I stare into the bowl, willing the 2 oblivious goldfish to die. A year is more than long enough for a fish to live, and they have already stretched that overly-generous death-date for almost 3 months.
I bought them last November as a welcome-home present for my little brother and sister. They seemed more exciting than simply a bouquet of flowers. Plus we aren't allowed to have pets in our apartment and I have something of a rebellious streak.
Oh well. I don't take care of them anyway. Nor do Abbie and Jay. All the three of us do is trash talk the defenseless swimmers. My dad changes the water in their pathetic bowl of a home about once a week. He feeds them too. So do Abbie and Jay, occasionally, when they can find a free moment in their virtually empty schedules. The fish are often victims of overfeeding, due to lack of communication between the 6 hands that feed them. I don't hear them complaining though, and it certainly doesn't seem to have affected their health for the worse.
Resigned to the fact that they are still alive and well, I walk back to my room. Once arrived the first order of business is to excavate my bed, which has accumulated lots of junk throughout the course of the day. If I was really lazy I wouldn't even bother, and I would just sleep in one of the other 3 beds that are in here. I imagine that's what the Mad Hatter would do.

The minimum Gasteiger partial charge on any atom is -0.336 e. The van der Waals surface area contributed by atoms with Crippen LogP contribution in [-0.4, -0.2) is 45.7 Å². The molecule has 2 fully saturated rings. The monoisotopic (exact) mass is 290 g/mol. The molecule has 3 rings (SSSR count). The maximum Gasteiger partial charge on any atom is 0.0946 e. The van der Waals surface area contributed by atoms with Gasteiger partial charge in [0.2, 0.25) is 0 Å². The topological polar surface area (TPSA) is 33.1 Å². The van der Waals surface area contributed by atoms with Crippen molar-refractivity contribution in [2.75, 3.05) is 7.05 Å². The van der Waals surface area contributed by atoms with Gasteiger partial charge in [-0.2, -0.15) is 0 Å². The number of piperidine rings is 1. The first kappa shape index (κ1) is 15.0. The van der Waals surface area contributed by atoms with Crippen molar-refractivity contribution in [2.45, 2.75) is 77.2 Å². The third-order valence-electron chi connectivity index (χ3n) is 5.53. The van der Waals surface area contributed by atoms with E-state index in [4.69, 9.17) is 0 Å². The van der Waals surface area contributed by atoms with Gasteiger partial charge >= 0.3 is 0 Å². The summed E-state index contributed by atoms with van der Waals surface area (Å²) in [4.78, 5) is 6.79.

First my box of makeup gets moved to its rightful place atop my shoe holder. I then spot a t-shirt cleverly masquerading as my sheet and reach for it. Suddenly I stop. There, on the sleeve, is a stinkbug. Relaxing in my room, on my bed, on my brand new shirt! The nerve! Luckily I already know the drill. I pick up the shirt and carry it into the hall. Then I flick the unfortunate insect and I hear him hit the wall. This is my revenge: he isn't dead, only paralyzed. Now he will lie there until he starves, freezes, or regains motor skills and perseveringly directs himself to a more populated area of the apartment. In that case, we would start all over again.